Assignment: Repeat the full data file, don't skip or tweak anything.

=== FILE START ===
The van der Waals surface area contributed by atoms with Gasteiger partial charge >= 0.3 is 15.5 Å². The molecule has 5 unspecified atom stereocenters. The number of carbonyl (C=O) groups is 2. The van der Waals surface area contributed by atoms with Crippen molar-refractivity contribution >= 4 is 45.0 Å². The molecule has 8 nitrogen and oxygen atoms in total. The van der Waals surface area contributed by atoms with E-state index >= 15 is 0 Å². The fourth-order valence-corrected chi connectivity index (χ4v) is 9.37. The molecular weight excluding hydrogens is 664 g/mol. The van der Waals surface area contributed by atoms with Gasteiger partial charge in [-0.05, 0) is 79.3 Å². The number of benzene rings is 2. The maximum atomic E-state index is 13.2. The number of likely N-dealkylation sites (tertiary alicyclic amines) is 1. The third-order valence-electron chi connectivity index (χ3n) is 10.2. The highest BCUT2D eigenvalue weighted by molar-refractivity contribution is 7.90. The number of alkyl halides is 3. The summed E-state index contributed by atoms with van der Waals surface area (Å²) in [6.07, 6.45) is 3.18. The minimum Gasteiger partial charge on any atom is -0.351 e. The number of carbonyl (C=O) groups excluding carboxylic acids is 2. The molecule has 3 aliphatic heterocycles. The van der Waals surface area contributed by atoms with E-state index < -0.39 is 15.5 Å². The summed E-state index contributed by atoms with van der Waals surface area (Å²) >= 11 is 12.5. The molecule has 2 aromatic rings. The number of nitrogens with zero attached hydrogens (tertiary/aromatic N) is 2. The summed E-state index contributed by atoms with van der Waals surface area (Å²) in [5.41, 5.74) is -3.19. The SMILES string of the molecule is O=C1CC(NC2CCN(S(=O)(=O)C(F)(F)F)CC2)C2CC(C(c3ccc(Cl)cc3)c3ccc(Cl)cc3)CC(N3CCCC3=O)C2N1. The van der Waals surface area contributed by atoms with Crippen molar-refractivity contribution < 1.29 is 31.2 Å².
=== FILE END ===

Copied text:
The van der Waals surface area contributed by atoms with Gasteiger partial charge >= 0.3 is 15.5 Å². The molecule has 5 unspecified atom stereocenters. The number of carbonyl (C=O) groups is 2. The van der Waals surface area contributed by atoms with Crippen molar-refractivity contribution >= 4 is 45.0 Å². The molecule has 8 nitrogen and oxygen atoms in total. The van der Waals surface area contributed by atoms with E-state index >= 15 is 0 Å². The fourth-order valence-corrected chi connectivity index (χ4v) is 9.37. The molecular weight excluding hydrogens is 664 g/mol. The van der Waals surface area contributed by atoms with Gasteiger partial charge in [-0.05, 0) is 79.3 Å². The number of benzene rings is 2. The maximum atomic E-state index is 13.2. The number of likely N-dealkylation sites (tertiary alicyclic amines) is 1. The third-order valence-electron chi connectivity index (χ3n) is 10.2. The highest BCUT2D eigenvalue weighted by molar-refractivity contribution is 7.90. The number of alkyl halides is 3. The summed E-state index contributed by atoms with van der Waals surface area (Å²) in [6.07, 6.45) is 3.18. The minimum Gasteiger partial charge on any atom is -0.351 e. The number of carbonyl (C=O) groups excluding carboxylic acids is 2. The molecule has 3 aliphatic heterocycles. The van der Waals surface area contributed by atoms with E-state index < -0.39 is 15.5 Å². The summed E-state index contributed by atoms with van der Waals surface area (Å²) >= 11 is 12.5. The molecule has 2 aromatic rings. The number of nitrogens with zero attached hydrogens (tertiary/aromatic N) is 2. The summed E-state index contributed by atoms with van der Waals surface area (Å²) in [5.41, 5.74) is -3.19. The SMILES string of the molecule is O=C1CC(NC2CCN(S(=O)(=O)C(F)(F)F)CC2)C2CC(C(c3ccc(Cl)cc3)c3ccc(Cl)cc3)CC(N3CCCC3=O)C2N1. The van der Waals surface area contributed by atoms with Crippen molar-refractivity contribution < 1.29 is 31.2 Å².